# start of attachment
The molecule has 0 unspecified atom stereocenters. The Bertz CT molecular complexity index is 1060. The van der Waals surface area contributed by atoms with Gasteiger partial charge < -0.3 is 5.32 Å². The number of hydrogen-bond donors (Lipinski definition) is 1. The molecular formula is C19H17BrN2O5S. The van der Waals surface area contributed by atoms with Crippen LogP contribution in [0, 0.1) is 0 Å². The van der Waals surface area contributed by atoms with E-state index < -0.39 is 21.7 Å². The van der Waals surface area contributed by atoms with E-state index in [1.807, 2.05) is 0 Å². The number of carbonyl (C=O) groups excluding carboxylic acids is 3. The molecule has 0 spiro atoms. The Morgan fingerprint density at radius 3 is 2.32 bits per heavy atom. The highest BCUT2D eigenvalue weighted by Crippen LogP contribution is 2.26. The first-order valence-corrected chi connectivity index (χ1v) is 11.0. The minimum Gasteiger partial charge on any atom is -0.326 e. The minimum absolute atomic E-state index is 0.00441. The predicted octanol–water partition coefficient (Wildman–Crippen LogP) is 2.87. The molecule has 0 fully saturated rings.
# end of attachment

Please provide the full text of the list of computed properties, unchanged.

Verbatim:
The molecule has 0 unspecified atom stereocenters. The Bertz CT molecular complexity index is 1060. The van der Waals surface area contributed by atoms with Gasteiger partial charge < -0.3 is 5.32 Å². The number of hydrogen-bond donors (Lipinski definition) is 1. The molecular formula is C19H17BrN2O5S. The van der Waals surface area contributed by atoms with Crippen LogP contribution in [0, 0.1) is 0 Å². The van der Waals surface area contributed by atoms with E-state index < -0.39 is 21.7 Å². The van der Waals surface area contributed by atoms with E-state index in [1.807, 2.05) is 0 Å². The number of carbonyl (C=O) groups excluding carboxylic acids is 3. The molecule has 0 spiro atoms. The Morgan fingerprint density at radius 3 is 2.32 bits per heavy atom. The highest BCUT2D eigenvalue weighted by Crippen LogP contribution is 2.26. The first-order valence-corrected chi connectivity index (χ1v) is 11.0. The minimum Gasteiger partial charge on any atom is -0.326 e. The minimum absolute atomic E-state index is 0.00441. The predicted octanol–water partition coefficient (Wildman–Crippen LogP) is 2.87. The molecule has 0 fully saturated rings.